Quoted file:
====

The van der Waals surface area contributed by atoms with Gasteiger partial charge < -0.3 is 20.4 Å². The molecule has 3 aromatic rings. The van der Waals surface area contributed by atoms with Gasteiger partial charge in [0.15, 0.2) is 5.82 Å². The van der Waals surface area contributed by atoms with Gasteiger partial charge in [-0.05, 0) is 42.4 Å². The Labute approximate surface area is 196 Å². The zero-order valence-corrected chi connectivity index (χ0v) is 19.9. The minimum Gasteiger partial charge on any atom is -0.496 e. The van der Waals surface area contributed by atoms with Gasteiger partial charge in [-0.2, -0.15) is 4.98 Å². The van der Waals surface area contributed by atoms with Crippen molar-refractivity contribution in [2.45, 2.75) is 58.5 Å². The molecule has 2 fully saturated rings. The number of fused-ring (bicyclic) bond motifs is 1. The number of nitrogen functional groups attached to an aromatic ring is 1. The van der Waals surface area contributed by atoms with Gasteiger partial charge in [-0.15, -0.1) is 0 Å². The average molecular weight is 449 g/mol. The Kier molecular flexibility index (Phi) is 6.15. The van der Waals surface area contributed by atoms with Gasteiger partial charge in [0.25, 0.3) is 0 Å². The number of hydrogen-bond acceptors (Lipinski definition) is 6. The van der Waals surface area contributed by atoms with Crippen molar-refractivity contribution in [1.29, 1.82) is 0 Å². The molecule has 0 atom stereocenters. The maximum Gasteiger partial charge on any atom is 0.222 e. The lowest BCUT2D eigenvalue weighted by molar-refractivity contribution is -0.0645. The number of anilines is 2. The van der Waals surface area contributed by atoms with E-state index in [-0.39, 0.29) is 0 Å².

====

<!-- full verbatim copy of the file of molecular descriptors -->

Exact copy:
The van der Waals surface area contributed by atoms with Gasteiger partial charge < -0.3 is 20.4 Å². The molecule has 3 aromatic rings. The van der Waals surface area contributed by atoms with Gasteiger partial charge in [0.15, 0.2) is 5.82 Å². The van der Waals surface area contributed by atoms with Gasteiger partial charge in [-0.05, 0) is 42.4 Å². The Labute approximate surface area is 196 Å². The zero-order valence-corrected chi connectivity index (χ0v) is 19.9. The minimum Gasteiger partial charge on any atom is -0.496 e. The van der Waals surface area contributed by atoms with Gasteiger partial charge in [-0.2, -0.15) is 4.98 Å². The van der Waals surface area contributed by atoms with Crippen molar-refractivity contribution in [2.45, 2.75) is 58.5 Å². The molecule has 2 fully saturated rings. The number of fused-ring (bicyclic) bond motifs is 1. The number of nitrogen functional groups attached to an aromatic ring is 1. The van der Waals surface area contributed by atoms with Gasteiger partial charge in [-0.15, -0.1) is 0 Å². The average molecular weight is 449 g/mol. The Kier molecular flexibility index (Phi) is 6.15. The van der Waals surface area contributed by atoms with Gasteiger partial charge in [0.25, 0.3) is 0 Å². The number of hydrogen-bond acceptors (Lipinski definition) is 6. The van der Waals surface area contributed by atoms with Crippen molar-refractivity contribution in [1.29, 1.82) is 0 Å². The molecule has 0 atom stereocenters. The maximum Gasteiger partial charge on any atom is 0.222 e. The lowest BCUT2D eigenvalue weighted by molar-refractivity contribution is -0.0645. The number of anilines is 2. The van der Waals surface area contributed by atoms with E-state index in [-0.39, 0.29) is 0 Å².